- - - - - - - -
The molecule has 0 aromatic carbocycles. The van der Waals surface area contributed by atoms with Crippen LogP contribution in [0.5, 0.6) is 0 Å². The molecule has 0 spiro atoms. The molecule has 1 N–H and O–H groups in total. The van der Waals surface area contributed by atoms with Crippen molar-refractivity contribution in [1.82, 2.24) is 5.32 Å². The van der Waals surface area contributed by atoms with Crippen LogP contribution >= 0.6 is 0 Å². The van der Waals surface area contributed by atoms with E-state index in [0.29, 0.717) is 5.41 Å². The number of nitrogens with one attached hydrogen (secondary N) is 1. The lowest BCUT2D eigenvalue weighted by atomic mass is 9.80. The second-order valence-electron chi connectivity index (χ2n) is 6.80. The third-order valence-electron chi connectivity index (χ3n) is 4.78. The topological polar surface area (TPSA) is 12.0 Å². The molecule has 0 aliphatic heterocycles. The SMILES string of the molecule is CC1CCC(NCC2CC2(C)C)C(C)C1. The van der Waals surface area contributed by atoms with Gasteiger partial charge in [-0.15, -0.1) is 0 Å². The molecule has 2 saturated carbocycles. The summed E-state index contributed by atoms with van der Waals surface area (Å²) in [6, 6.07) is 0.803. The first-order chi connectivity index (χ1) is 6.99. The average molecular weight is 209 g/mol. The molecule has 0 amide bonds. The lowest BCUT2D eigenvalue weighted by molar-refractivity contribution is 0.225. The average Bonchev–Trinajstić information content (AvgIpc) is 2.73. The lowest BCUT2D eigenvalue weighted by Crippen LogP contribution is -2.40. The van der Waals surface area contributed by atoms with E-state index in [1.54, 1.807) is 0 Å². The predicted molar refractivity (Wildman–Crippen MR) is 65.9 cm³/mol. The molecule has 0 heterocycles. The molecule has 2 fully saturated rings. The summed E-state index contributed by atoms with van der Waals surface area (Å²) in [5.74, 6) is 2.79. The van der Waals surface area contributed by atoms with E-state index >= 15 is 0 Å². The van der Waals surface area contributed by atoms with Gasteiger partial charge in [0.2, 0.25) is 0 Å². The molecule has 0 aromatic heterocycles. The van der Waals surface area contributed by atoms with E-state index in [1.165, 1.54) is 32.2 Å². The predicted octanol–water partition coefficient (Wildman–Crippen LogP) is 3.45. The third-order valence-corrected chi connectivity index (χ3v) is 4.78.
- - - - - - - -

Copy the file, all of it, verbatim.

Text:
The molecule has 0 aromatic carbocycles. The van der Waals surface area contributed by atoms with Crippen LogP contribution in [0.5, 0.6) is 0 Å². The molecule has 0 spiro atoms. The molecule has 1 N–H and O–H groups in total. The van der Waals surface area contributed by atoms with Crippen molar-refractivity contribution in [1.82, 2.24) is 5.32 Å². The van der Waals surface area contributed by atoms with Crippen LogP contribution >= 0.6 is 0 Å². The van der Waals surface area contributed by atoms with E-state index in [0.29, 0.717) is 5.41 Å². The number of nitrogens with one attached hydrogen (secondary N) is 1. The lowest BCUT2D eigenvalue weighted by atomic mass is 9.80. The second-order valence-electron chi connectivity index (χ2n) is 6.80. The third-order valence-electron chi connectivity index (χ3n) is 4.78. The topological polar surface area (TPSA) is 12.0 Å². The molecule has 0 aliphatic heterocycles. The SMILES string of the molecule is CC1CCC(NCC2CC2(C)C)C(C)C1. The van der Waals surface area contributed by atoms with Gasteiger partial charge in [-0.15, -0.1) is 0 Å². The molecule has 2 saturated carbocycles. The summed E-state index contributed by atoms with van der Waals surface area (Å²) in [6, 6.07) is 0.803. The first-order chi connectivity index (χ1) is 6.99. The average molecular weight is 209 g/mol. The molecule has 0 amide bonds. The lowest BCUT2D eigenvalue weighted by molar-refractivity contribution is 0.225. The average Bonchev–Trinajstić information content (AvgIpc) is 2.73. The lowest BCUT2D eigenvalue weighted by Crippen LogP contribution is -2.40. The van der Waals surface area contributed by atoms with E-state index in [1.54, 1.807) is 0 Å². The predicted molar refractivity (Wildman–Crippen MR) is 65.9 cm³/mol. The molecule has 0 heterocycles. The molecule has 2 fully saturated rings. The summed E-state index contributed by atoms with van der Waals surface area (Å²) in [5.74, 6) is 2.79. The van der Waals surface area contributed by atoms with E-state index >= 15 is 0 Å². The van der Waals surface area contributed by atoms with Gasteiger partial charge in [0.2, 0.25) is 0 Å². The molecule has 0 aromatic heterocycles. The van der Waals surface area contributed by atoms with E-state index in [1.165, 1.54) is 32.2 Å². The predicted octanol–water partition coefficient (Wildman–Crippen LogP) is 3.45. The third-order valence-corrected chi connectivity index (χ3v) is 4.78.